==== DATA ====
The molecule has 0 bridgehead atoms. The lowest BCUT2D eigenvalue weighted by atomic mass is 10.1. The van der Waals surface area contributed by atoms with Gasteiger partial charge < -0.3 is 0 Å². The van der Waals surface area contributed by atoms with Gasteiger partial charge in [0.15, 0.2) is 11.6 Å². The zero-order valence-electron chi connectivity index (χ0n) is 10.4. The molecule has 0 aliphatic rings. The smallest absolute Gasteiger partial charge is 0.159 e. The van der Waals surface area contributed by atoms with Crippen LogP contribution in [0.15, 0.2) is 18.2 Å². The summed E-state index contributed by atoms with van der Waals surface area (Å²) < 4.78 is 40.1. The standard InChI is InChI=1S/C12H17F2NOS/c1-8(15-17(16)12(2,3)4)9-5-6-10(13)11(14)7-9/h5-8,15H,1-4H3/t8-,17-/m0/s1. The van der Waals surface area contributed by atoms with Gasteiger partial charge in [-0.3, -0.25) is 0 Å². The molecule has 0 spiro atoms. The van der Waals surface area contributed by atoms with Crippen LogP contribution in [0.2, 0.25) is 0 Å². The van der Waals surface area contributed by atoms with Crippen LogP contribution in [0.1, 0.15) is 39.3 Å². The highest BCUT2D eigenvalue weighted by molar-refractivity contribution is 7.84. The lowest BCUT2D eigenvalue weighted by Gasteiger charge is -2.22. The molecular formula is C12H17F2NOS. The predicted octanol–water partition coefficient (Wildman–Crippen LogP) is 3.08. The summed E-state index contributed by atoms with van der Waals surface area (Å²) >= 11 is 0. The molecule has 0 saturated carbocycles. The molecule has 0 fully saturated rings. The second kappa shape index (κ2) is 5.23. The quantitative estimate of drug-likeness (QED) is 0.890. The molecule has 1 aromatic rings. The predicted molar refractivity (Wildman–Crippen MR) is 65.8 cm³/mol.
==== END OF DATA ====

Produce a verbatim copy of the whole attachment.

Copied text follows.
The molecule has 0 bridgehead atoms. The lowest BCUT2D eigenvalue weighted by atomic mass is 10.1. The van der Waals surface area contributed by atoms with Gasteiger partial charge < -0.3 is 0 Å². The van der Waals surface area contributed by atoms with Gasteiger partial charge in [0.15, 0.2) is 11.6 Å². The zero-order valence-electron chi connectivity index (χ0n) is 10.4. The molecule has 0 aliphatic rings. The smallest absolute Gasteiger partial charge is 0.159 e. The van der Waals surface area contributed by atoms with Crippen LogP contribution in [0.15, 0.2) is 18.2 Å². The summed E-state index contributed by atoms with van der Waals surface area (Å²) < 4.78 is 40.1. The standard InChI is InChI=1S/C12H17F2NOS/c1-8(15-17(16)12(2,3)4)9-5-6-10(13)11(14)7-9/h5-8,15H,1-4H3/t8-,17-/m0/s1. The van der Waals surface area contributed by atoms with Gasteiger partial charge in [-0.3, -0.25) is 0 Å². The molecule has 0 spiro atoms. The van der Waals surface area contributed by atoms with Crippen LogP contribution in [0.2, 0.25) is 0 Å². The van der Waals surface area contributed by atoms with Crippen LogP contribution in [0.1, 0.15) is 39.3 Å². The highest BCUT2D eigenvalue weighted by molar-refractivity contribution is 7.84. The lowest BCUT2D eigenvalue weighted by Gasteiger charge is -2.22. The molecular formula is C12H17F2NOS. The predicted octanol–water partition coefficient (Wildman–Crippen LogP) is 3.08. The summed E-state index contributed by atoms with van der Waals surface area (Å²) >= 11 is 0. The molecule has 0 saturated carbocycles. The molecule has 0 fully saturated rings. The second kappa shape index (κ2) is 5.23. The quantitative estimate of drug-likeness (QED) is 0.890. The molecule has 1 aromatic rings. The predicted molar refractivity (Wildman–Crippen MR) is 65.8 cm³/mol.